Popular name. “Waipotá” (both in Tukano and Tuyuka languages).

Habitat and ecological notes. The rio Tiquié, type-locality of C. tukano   , is a blackwater river. At the exact type locality the bottom is sandy, with a moderate amount of vegetal debris. Corydoras tukano   also was collected at sites with predominantly clay substrates. James (2003a,b) related that in captivity specimens of this species (identified by him as Corydoras   sp. cf. reynoldsi   ) lay several scattered clutches of large eggs (2.2 mm in size). See also “Discussion”, below.

Distribution. Known only from the rio Tiquié and its tributaries, as the igarapé Cabari. Rio Tiquié is a tributary of the rio Uaupés, in the upper rio Negro basin, Amazonas, Brazil, near the Brazilian/Colombian border ( Fig. 6 View Fig ). Most of the specimens studied were collected in the upper rio Tiquié, in the area between Pari-Cachoeira (0°15’N, 69°46’W) and Caruru (0°16’N, 69°54’W). One sample (MZUSP 65689) was collected near Cunuri (0°12’N, 69°22’W), a downstream locality not intensively sampled by the second author or associates. According to Tukano and Tuyuka fishermen, Corydoras tukano   occurs thorough the rio Tiquié basin, from its lower course upstream to Caruru, where a major waterfall about 8 m high, the Cachoeira do Caruru, effectively separates the downstream ichthyofauna from the upper section of this river. Again according to Tukano and Tuyuka fishermen, C. tukano   is absent upstream of this waterfall. In fact, despite considerable time and effort spent in apparently suitable sites, the second author was unable to collect any C. tukano   upstream of the Cachoeira do Caruru.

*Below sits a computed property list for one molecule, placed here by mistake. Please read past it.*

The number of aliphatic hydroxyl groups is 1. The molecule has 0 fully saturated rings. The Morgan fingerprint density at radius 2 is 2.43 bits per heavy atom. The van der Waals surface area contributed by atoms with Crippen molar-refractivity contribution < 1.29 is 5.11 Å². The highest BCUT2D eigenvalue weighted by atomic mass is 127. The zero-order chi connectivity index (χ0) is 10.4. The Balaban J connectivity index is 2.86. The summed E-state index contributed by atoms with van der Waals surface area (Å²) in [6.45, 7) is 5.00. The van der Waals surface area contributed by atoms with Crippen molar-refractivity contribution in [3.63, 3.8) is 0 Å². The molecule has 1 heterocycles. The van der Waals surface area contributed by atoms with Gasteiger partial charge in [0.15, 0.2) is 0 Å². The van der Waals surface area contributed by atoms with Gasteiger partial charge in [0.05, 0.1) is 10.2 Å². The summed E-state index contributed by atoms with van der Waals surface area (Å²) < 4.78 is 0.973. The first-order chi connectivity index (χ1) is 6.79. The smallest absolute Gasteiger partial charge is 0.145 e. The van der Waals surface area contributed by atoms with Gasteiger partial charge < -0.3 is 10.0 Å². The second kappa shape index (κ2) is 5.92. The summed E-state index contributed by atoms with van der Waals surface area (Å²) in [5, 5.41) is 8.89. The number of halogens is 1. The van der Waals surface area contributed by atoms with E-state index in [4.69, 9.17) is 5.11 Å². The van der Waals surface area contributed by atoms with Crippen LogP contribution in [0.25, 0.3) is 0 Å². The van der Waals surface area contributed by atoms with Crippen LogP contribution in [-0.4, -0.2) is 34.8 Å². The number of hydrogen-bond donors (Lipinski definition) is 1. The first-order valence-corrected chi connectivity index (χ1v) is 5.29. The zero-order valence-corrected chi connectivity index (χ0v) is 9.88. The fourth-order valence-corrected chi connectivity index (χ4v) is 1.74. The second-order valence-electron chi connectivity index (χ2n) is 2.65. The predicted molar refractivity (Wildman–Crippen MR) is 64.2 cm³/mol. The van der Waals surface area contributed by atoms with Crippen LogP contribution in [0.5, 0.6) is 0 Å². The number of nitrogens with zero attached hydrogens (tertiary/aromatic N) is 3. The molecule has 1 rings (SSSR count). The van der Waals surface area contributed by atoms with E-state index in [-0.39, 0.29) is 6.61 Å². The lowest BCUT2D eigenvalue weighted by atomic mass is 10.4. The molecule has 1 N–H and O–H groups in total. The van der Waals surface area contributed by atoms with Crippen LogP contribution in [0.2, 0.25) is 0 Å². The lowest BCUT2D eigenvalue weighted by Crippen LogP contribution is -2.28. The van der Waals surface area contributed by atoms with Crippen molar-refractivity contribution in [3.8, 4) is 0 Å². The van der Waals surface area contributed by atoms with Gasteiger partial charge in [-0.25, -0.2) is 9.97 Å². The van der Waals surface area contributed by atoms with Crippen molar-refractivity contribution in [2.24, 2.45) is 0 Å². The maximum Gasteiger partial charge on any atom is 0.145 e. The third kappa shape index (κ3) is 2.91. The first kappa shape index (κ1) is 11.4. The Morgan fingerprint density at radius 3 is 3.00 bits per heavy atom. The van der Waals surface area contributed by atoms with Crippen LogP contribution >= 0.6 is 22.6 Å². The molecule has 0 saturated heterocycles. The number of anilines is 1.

Etymology. After the Tukano, an Amerindian group from the upper rio Negro and Japurá/Caquetá basins in Brazil, Colombia, and Venezuela. Main cultural features displayed by this ethnic group are the Tukanoan language, the patrilineal clans system, and a diet having as staple foods manioc and fish ( Chernella, 1989; Ribeiro, 1995). The presently known range of C. tukano   is entirely within the Tukano territory.